Reflections on Sofrito of Cultures

For three weeks, students of Living Arts' Youth Dance Ensemble studied under visionary master teachers Madame Penny Godboldo, Chi Amen Ra and Ozzie Rivera to understand the cultural connection between Black American and Afro Latinx communities (The African Diaspora). As the Living Arts Teaching Artist brought in on this project, I was honored to even be in the room with these incredibly decorated artists that I'd heard about for years. The importance of using dance as the catalyst to discuss these connections is a conversation I've had many times with various students, parents and fellow teachers. In Afrocentric and Indigenous culture dance is often used as an archive. Various movements are used in relation to specific traditions or derived out of cultural experiences. Thus, there's never a separation between the movement and the history of the culture. This is something that the Dunham Technique, the technique used to inform the residency, teaches extraordinarily well.

Because I've worked with this group of students over the past two years, I knew that they would be a very committed group and they would get pushed in ways they never had before. What I didn't fully anticipate was that I would too. Having only taken Dunham as a master class in High School I was far removed from this as a practice. So, months before the residency began I started training with Madame Penny in her weekly classes, and they were no joke. She pushed everyone to their strongest and gave personal attention/corrections along the way. I became quickly taken with this technique. It was the first time I felt my natural way of moving and my training could live in harmony. During the residency, I watched as the youth increasing soaked up every word Madame Penny said and came to the same realization I had only a few months prior. There was nothing like this technique.

Dunham wasn't the only movement style studied. The students got good doses of Step, Hip Hop, Rumba and Bomba as the teachers swapped responsibilities sharing our places of expertise. Each morning after they set intentions for the day, we moved into a lecture on the style they'd be learning in repertoire rehearsal. This time allowed for deep discussion on the connections and histories of the cultures. As each teacher had expertise in separate areas we found ourselves as students of each other as well, taking notes and asking questions. This inter-generational learning space was one of the most important parts of the days. It allowed for us all to continue growing and for the students to see their teachers as students themselves, something no one ever stops being.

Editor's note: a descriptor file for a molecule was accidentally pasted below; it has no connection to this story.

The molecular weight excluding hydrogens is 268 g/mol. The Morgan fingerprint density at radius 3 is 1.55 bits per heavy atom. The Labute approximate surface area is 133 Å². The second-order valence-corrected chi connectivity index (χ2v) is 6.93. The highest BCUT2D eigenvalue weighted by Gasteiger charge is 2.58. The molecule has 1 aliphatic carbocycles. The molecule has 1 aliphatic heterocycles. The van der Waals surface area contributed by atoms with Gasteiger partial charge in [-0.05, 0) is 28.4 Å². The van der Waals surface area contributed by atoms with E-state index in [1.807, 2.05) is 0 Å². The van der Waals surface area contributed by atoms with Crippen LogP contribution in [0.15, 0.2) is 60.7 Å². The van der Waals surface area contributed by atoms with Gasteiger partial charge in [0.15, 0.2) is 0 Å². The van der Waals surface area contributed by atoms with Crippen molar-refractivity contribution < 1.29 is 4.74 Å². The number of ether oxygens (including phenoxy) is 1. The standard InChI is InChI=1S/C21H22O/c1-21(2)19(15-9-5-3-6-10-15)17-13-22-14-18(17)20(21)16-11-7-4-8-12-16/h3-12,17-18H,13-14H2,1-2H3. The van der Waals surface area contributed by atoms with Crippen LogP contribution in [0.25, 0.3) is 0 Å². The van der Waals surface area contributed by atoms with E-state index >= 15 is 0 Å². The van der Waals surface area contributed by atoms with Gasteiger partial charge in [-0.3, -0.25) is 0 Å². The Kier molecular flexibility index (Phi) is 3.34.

The days went on and the youth became increasing confident movers. The shift in their mindset became abundantly clear, in the way they discussed and asked questions of the styles, their self-assurance and even their posture. This heightened as we moved into preparation for the show. There's an indescribable feeling when a performer moves to rehearse in a performance/theater space. After all the work training in class and rehearsal, your body takes over, bumps it up several notches and makes you performance ready. This is exactly what happened to the students. They performed a phenomenal concert of movement from across the African Diaspora, but more importantly learned their connection in that history, grew as artists, and became in tune with their bodies.

I'm still processing this work as these three weeks absolutely shifted the way I understand movement as well as myself. What I am absolutely sure of is; this residency connected me to artists I'd dreamed of working with, gifted me a brilliant mentor in Madame Penny, deepened my personal practice and strengthened my relationship to my students. For that I am forever grateful.